NUBDUG ENSEMBLE - Volume 2: Blame

Nubdug Ensemble - Volume 2: Blame

7 songs
20:14 minutes
***** ***
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Itís only been a year since Jason Berry, formerly of Vacuum Tree Head of which he was a founder, introduced his new band Nubdug Ensemble. While he still retained the progressive and avantgarde tendencies of that band, he decidedly went into a more jazz oriented direction, with lots of wind instruments to emphasise that point.

Coming exactly one year after the debut, Volume 2: Blame is yet another short record, with seven tracks that just make it to twenty minutes. Just like the album title, the songs are also all five letter words starting with "bl". The opener Blues turns out to be a blues song, with added elements of funk and soul, which doesnít surprise considering the line-up: Steve Adams plays all kinds of saxophones and flutes, guitarist Myles Boisen played in the past with Tom Waits and John Zorn, trumpetist Chris Grady performed with The Residents, G. Calvin Weston can even claim to have drummed for Ornette Coleman and Lounge Lizards. Vocalist Jill Rogers has a distinctive voice with a sharp intonation that you wonít forget anytime soon. Keyboard player Amanda Chaudhary, who also recently released an album under her own name, offers her distinguished skills, just like bass player Brett Waren. And then there is Jason Barry, composer, keyboard player, electronics and programming. Bluff is a shorter track with a more direct approach. It maybe doesnít have the depth of the opener, but itís still impressive how the song delivers in just under two minutes. Bloom is even shorter, instrumental and comes with an avantgarde jazz touch. Bleep surprises with manic vocals and an authentic gangster movie atmosphere. Blood is another short instrumental which sounds like a funky jazz approach to the English Canterbury sound of the seventies. Blaze is at nearly four minutes one of the recordís longest tracks, but to be fair, its first half is mostly electronic noises that are nonetheless quite entertaining. The album ends with Block, at five minutes the magnum opus of this short album. It sums up everything that preceded.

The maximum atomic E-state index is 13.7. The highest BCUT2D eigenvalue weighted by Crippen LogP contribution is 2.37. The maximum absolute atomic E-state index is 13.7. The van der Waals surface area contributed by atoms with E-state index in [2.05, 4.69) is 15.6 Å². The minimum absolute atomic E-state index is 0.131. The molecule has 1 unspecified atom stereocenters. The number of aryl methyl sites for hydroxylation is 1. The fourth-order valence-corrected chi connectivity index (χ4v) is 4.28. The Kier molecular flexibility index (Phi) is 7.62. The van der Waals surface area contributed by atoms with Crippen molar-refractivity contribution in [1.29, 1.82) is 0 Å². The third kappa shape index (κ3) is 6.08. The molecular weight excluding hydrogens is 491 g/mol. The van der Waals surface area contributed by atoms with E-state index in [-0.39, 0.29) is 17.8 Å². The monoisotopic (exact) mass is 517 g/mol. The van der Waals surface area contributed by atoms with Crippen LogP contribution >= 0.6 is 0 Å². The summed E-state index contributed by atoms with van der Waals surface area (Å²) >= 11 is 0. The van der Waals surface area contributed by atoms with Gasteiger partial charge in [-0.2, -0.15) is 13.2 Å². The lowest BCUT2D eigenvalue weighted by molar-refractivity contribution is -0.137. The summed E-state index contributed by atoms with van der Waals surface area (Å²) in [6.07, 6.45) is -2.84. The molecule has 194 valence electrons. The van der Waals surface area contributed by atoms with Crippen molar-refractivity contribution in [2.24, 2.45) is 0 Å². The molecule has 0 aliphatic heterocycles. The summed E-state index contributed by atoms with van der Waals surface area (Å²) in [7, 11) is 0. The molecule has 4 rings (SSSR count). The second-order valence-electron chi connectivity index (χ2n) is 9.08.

Just like last time, Nubdug Ensemble come up with a fun hodgepodge of jazz, blues, funk, avantgarde and progressive rock. Often too many people involved spoil the final result, but this eight-piece outfit truly works like a tight ensemble, which is a testimony to the decades long experience of Jason Berry and his musicians. If you like jazz rock, fun music like Mr. Bungle and the streetwise ruminations of a Tom Waits or the Lounge Lizards, this spicy cocktail will hit you in the head and your guts alike.

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